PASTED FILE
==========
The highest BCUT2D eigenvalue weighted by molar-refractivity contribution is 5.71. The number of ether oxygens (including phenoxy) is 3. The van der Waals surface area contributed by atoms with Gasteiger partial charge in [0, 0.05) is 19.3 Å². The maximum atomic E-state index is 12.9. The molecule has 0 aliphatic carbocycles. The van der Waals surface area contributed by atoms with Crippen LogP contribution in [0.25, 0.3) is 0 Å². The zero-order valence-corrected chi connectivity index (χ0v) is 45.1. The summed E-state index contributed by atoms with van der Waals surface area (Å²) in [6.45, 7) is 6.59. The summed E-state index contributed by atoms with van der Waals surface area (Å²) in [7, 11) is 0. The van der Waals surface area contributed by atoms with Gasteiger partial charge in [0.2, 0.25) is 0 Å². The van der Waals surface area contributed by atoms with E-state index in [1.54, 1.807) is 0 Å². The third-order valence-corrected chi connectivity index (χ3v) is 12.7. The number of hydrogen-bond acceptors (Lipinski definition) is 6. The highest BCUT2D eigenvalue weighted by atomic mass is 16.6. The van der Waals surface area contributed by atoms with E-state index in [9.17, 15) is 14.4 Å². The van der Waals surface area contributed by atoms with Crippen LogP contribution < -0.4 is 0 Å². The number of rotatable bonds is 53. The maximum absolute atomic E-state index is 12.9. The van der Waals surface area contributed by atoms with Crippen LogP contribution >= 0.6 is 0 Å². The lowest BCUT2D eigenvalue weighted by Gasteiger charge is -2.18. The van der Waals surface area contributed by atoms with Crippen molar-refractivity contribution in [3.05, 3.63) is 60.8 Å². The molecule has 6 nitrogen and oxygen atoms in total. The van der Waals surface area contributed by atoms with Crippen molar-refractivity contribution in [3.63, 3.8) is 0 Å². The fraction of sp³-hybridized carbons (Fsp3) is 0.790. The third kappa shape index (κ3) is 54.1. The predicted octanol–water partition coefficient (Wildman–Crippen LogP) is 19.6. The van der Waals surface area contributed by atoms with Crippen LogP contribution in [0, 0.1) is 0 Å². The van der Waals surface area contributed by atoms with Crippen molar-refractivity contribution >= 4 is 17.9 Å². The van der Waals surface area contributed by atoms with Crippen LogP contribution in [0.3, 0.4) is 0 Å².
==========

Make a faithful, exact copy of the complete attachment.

The highest BCUT2D eigenvalue weighted by molar-refractivity contribution is 5.71. The number of ether oxygens (including phenoxy) is 3. The van der Waals surface area contributed by atoms with Gasteiger partial charge in [0, 0.05) is 19.3 Å². The maximum atomic E-state index is 12.9. The molecule has 0 aliphatic carbocycles. The van der Waals surface area contributed by atoms with Crippen LogP contribution in [0.25, 0.3) is 0 Å². The zero-order valence-corrected chi connectivity index (χ0v) is 45.1. The summed E-state index contributed by atoms with van der Waals surface area (Å²) in [6.45, 7) is 6.59. The summed E-state index contributed by atoms with van der Waals surface area (Å²) in [7, 11) is 0. The van der Waals surface area contributed by atoms with Gasteiger partial charge in [0.2, 0.25) is 0 Å². The van der Waals surface area contributed by atoms with E-state index in [1.54, 1.807) is 0 Å². The third-order valence-corrected chi connectivity index (χ3v) is 12.7. The number of hydrogen-bond acceptors (Lipinski definition) is 6. The highest BCUT2D eigenvalue weighted by atomic mass is 16.6. The van der Waals surface area contributed by atoms with E-state index in [9.17, 15) is 14.4 Å². The van der Waals surface area contributed by atoms with Crippen LogP contribution < -0.4 is 0 Å². The number of rotatable bonds is 53. The maximum absolute atomic E-state index is 12.9. The van der Waals surface area contributed by atoms with Crippen LogP contribution >= 0.6 is 0 Å². The lowest BCUT2D eigenvalue weighted by Gasteiger charge is -2.18. The van der Waals surface area contributed by atoms with Crippen molar-refractivity contribution in [3.05, 3.63) is 60.8 Å². The molecule has 6 nitrogen and oxygen atoms in total. The van der Waals surface area contributed by atoms with Crippen molar-refractivity contribution in [3.63, 3.8) is 0 Å². The fraction of sp³-hybridized carbons (Fsp3) is 0.790. The third kappa shape index (κ3) is 54.1. The predicted octanol–water partition coefficient (Wildman–Crippen LogP) is 19.6. The van der Waals surface area contributed by atoms with Crippen LogP contribution in [0, 0.1) is 0 Å². The van der Waals surface area contributed by atoms with Crippen molar-refractivity contribution >= 4 is 17.9 Å². The van der Waals surface area contributed by atoms with Crippen LogP contribution in [0.3, 0.4) is 0 Å².